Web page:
Bush pledged during his campaign to clear the maintenance backlog in National Parks by providing $4.9 billion in new funding. Thus far the President has only provided 7% of the money he promised.The EPA under Leavitt is planning to clean up 40 Superfund sites in the next fiscal year (more than 1200 toxic waste sites around the country are slated for clean up). An average of 87 sites were cleaned annually during the second term of the Clinton administration.
The Administration's budget assumes revenues from oil drilling in the Arctic National Wildlife Refuge. The President's tax cuts have left the government so strapped for cash that the Administration has had to resort to assuming revenue from an activity that is illegal under current law.
George Stephanopolis: You referred to the time when you ran against President Bush in 2000. You refused to say that President Bush ran an honorable campaign and called it savagery. Does John Kerry have to worry that the Bush team will do to him what they did to you?
John McCain: Yes.
March 11, 2004
Bush's recent stump speech: "One very important part of this war is intelligence-gathering, as Senator Kerry noted. Yet, in 1995, two years after the attack on the World Trade Center, my opponent introduced a bill to cut the overall intelligence budget by one-and-a-half billion dollars. His bill was so deeply irresponsible that he didn't have a single co-sponsor in the United States Senate. Once again, Senator Kerry is trying to have it both ways. He's for good intelligence, yet he was willing to gut the intelligence services. And that is no way to lead a nation in a time of war."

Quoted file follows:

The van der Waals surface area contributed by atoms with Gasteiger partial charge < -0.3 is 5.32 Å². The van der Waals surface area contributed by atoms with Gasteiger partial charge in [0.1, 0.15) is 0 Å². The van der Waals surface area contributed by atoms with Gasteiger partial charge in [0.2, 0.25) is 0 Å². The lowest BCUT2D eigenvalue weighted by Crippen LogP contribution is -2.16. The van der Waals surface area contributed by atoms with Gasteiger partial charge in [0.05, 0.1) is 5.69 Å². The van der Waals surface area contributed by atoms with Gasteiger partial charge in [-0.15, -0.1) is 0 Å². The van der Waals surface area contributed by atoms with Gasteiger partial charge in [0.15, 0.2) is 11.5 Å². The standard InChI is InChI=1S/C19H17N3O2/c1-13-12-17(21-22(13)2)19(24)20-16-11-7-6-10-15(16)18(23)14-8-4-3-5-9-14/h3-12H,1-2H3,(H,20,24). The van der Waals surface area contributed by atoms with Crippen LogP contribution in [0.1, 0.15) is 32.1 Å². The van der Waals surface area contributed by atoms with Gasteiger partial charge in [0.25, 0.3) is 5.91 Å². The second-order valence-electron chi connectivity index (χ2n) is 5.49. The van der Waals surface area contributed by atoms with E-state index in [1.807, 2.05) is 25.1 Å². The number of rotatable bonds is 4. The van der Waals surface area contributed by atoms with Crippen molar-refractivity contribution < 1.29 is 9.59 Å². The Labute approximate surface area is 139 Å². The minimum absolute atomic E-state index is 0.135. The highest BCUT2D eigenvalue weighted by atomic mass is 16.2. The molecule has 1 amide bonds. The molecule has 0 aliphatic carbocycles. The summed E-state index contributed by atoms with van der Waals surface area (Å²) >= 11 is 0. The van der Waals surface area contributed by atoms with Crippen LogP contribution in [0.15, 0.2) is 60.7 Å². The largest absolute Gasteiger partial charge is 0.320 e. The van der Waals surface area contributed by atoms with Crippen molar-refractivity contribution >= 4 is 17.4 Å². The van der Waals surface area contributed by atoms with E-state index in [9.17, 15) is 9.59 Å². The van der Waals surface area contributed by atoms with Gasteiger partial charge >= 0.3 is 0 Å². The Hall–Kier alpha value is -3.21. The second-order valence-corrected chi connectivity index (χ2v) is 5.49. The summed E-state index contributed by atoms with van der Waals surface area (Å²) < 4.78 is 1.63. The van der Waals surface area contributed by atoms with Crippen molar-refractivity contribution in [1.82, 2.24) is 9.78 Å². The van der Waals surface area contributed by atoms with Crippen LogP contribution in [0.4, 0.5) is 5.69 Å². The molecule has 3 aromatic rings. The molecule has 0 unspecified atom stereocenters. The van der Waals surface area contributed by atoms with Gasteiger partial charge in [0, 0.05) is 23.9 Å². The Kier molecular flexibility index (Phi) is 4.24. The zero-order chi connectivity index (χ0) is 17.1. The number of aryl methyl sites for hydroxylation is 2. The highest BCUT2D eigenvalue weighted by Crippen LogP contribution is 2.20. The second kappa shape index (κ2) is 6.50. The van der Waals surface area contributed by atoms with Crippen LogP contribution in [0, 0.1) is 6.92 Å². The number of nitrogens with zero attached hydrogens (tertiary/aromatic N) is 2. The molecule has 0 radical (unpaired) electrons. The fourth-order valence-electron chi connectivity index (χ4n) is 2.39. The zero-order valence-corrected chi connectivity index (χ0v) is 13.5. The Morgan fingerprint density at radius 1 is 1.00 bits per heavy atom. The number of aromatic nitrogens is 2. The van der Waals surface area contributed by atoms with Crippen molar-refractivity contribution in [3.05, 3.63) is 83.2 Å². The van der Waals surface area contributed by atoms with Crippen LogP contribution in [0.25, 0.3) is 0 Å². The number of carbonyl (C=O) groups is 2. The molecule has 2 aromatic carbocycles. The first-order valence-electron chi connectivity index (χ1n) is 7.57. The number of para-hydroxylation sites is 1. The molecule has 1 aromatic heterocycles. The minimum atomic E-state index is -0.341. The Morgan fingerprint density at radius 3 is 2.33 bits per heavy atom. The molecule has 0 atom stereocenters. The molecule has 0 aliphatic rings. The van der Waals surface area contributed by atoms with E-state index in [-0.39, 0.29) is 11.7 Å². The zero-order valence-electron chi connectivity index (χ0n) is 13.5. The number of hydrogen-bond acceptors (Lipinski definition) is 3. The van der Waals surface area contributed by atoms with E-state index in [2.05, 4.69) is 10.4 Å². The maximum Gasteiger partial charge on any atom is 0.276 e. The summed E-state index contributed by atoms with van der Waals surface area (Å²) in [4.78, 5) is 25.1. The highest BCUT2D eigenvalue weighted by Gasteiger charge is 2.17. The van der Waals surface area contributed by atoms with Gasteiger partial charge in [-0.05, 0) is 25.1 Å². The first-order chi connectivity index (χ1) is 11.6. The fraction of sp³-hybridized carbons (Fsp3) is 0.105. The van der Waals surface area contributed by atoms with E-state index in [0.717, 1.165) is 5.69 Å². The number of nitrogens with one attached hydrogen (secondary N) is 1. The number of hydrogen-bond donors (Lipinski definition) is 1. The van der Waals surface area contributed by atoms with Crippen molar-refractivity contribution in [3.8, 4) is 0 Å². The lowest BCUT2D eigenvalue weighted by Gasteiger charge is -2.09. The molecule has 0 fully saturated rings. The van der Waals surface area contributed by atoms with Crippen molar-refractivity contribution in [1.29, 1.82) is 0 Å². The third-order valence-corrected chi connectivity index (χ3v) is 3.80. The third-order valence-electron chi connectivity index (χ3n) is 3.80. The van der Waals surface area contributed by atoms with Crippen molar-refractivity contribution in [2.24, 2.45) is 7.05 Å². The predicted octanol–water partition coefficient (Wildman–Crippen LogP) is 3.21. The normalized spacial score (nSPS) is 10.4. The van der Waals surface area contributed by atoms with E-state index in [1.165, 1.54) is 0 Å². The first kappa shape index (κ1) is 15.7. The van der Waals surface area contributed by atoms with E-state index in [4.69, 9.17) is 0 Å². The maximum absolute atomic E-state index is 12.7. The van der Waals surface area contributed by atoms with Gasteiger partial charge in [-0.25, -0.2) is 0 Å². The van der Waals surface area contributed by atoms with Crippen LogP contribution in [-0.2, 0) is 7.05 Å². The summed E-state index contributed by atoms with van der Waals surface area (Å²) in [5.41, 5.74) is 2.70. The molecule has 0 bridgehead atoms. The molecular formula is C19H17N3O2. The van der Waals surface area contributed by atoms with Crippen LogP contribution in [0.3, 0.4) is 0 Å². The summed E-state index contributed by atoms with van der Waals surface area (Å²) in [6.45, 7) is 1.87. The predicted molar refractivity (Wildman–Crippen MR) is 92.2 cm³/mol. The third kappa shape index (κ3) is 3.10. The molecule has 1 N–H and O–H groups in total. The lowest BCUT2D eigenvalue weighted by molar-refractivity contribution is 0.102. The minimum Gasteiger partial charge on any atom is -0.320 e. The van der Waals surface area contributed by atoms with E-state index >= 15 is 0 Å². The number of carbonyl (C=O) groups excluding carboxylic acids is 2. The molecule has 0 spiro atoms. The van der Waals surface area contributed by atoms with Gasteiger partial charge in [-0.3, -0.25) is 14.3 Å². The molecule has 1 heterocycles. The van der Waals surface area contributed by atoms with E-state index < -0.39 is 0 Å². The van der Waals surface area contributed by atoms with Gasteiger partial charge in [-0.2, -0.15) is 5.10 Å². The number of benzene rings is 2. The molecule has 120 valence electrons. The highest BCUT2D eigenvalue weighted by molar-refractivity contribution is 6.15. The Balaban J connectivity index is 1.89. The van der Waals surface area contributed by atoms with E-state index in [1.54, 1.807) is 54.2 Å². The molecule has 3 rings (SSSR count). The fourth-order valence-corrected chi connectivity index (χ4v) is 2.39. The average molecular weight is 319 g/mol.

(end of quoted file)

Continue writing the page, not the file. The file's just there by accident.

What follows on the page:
Let me get this straight. The intelligence budget was not cut and either (a) we got bad (but expensive) intelligence about WMD's in Iraq which caused us to start a war that has cost well over 500 American lives and thousands of American casualties, or (b) good intelligence was deliberately disregarded or misrepresented to justify starting a war that has cost well over 500 American lives and thousands of American casualties.
Conan O'Brien: Over 20 members of Iraq's governing council made history by signing a temporary constitution. President Bush said he is thrilled because although the constitution isn't perfect, it bans gay marriage."
March 10, 2004
I have been seething since reading in the Miami Herald on Monday that Miami Beach Mayor David Dermer, a Democrat, is supporting the re-election of George W. Bush. The following is an e-mail (now an open letter) sent to Mayor Dermer yesterday:
March 9, 2004
I was shocked and appalled to read in yesterday's Herald that you, a Democrat, are supporting the reelection of President Bush. Without addressing issues such as the deficit, education, jobs, and the war in Iraq, every American who respects the separation between church and state - particularly non-Christians - should be horrified by Bush's recess appointment of William Pryor to the federal bench.
Consider the following excerpt from www.thedailyrant.us (which I publish):
“Right-wing Zealot is Unfit to Judge”
Atlanta Journal-Constitution (May 6, 2003)
What caused the Atlanta Journal-Constitution and many others to reach this conclusion about William Pryor? A look at Pryor's public statements and actions as Attorney General of Alabama make it clear.
Pryor has bitterly criticized Supreme Court rulings upholding "the so-called wall of separation between church and state." - October 16, 1997 speech to the Federalist Society.
Pryor insisted that the First Amendment does not mandate "the strict separation of church and state." - October 19, 1999 debate in Dallas.